timer  Revert back to the original config if timer expires

R1#configure replace tftp://192.168.2.2 revert trigger time
R1#configure replace tftp://192.168.2.2 revert trigger timer ?
    Confirmation time in minutes

R1#configure replace tftp://192.168.2.2 revert trigger timer

Another benefit of understanding the configuration replace feature is that it gives an administrator the ability to use a text editor to modify one of the saved files, saving it as something else, then using the ‘configure replace’ command. This makes the router do the heavy lifting of determining the differences and the iterations of commands required to reach that configuration. A consideration that should be understood is that the syntax must be exact. Subcommands must also be spaced exactly as they are in a saved configuration. For example, subcommands must have one leading space. Sub-subcommands must have two leading spaces.

Text based configuration files offer a lot of flexibility for administrators who understand how to work with them. Cisco IOS devices have specific rules for what is merged and what is overwritten. Copying anything to the running-config is typically a merge. Using the ‘configure replace’ allows these devices to mimic a full replacement of the current configuration. At the end of the day, it is the device itself that is figuring out how to reach the desired configuration and iterating through the required commands. In any case, it is a feature that may prove useful in your environment.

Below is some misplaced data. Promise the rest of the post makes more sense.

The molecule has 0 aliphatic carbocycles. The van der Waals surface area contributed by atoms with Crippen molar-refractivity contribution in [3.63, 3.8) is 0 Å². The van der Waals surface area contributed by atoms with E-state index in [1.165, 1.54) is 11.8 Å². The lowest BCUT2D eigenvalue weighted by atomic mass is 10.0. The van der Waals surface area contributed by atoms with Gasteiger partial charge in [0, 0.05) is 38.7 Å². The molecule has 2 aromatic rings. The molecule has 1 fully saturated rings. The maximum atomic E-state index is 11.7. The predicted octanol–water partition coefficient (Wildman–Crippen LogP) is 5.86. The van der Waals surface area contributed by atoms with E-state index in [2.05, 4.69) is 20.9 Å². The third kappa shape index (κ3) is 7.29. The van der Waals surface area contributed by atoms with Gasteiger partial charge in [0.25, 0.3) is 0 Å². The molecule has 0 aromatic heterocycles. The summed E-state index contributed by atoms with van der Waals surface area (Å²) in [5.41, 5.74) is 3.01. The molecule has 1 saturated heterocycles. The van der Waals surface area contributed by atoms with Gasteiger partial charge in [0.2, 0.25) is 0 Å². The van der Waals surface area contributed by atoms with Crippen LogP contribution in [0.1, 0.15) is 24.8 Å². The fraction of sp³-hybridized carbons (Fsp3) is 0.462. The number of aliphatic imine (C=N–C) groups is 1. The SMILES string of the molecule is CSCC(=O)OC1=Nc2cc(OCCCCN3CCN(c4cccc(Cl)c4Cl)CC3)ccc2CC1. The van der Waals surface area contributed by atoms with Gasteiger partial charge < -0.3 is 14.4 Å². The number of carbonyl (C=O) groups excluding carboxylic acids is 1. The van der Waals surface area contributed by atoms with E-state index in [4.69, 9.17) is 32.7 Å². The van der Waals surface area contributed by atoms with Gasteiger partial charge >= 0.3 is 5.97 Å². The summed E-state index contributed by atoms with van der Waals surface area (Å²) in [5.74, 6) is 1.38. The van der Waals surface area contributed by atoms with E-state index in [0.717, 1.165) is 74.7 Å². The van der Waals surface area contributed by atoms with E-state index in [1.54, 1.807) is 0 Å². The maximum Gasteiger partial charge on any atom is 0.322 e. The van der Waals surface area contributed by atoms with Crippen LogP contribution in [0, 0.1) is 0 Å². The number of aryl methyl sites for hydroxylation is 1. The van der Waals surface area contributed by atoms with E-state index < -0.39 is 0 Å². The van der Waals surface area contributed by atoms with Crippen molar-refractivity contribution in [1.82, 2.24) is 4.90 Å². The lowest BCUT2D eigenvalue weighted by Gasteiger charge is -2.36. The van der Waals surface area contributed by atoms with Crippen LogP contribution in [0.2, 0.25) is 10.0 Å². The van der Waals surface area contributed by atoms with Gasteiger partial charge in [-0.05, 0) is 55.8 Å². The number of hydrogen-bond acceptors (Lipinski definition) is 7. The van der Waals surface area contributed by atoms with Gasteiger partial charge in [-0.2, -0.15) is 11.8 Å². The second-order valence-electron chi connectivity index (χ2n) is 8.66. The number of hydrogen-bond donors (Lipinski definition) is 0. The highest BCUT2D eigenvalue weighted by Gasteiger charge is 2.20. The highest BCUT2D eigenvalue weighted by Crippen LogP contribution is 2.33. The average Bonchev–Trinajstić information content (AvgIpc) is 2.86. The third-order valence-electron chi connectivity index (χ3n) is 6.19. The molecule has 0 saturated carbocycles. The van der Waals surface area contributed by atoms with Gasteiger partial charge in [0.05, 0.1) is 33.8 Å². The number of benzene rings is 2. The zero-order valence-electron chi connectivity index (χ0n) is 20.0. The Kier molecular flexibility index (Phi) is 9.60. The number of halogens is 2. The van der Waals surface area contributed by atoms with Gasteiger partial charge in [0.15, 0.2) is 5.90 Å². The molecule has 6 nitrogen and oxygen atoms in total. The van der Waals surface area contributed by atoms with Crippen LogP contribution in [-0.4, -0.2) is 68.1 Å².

About Paul Stewart, CCIE 26009 (Security)

Paul is a Network and Security Engineer, Trainer and Blogger who enjoys understanding how things really work. With over 15 years of experience in the technology industry, Paul has helped many organizations build, maintain and secure their networks and systems.
This entry was posted in How-To. Bookmark the permalink.

One Response to Understanding the Cisco ‘configure replace’ Command

  1. A says:

    Why didn’t it work? I’ve attempted to run this command as well and was subsequently locked out of config mode. Do you have any any experience with or solution for this?

Comments are closed.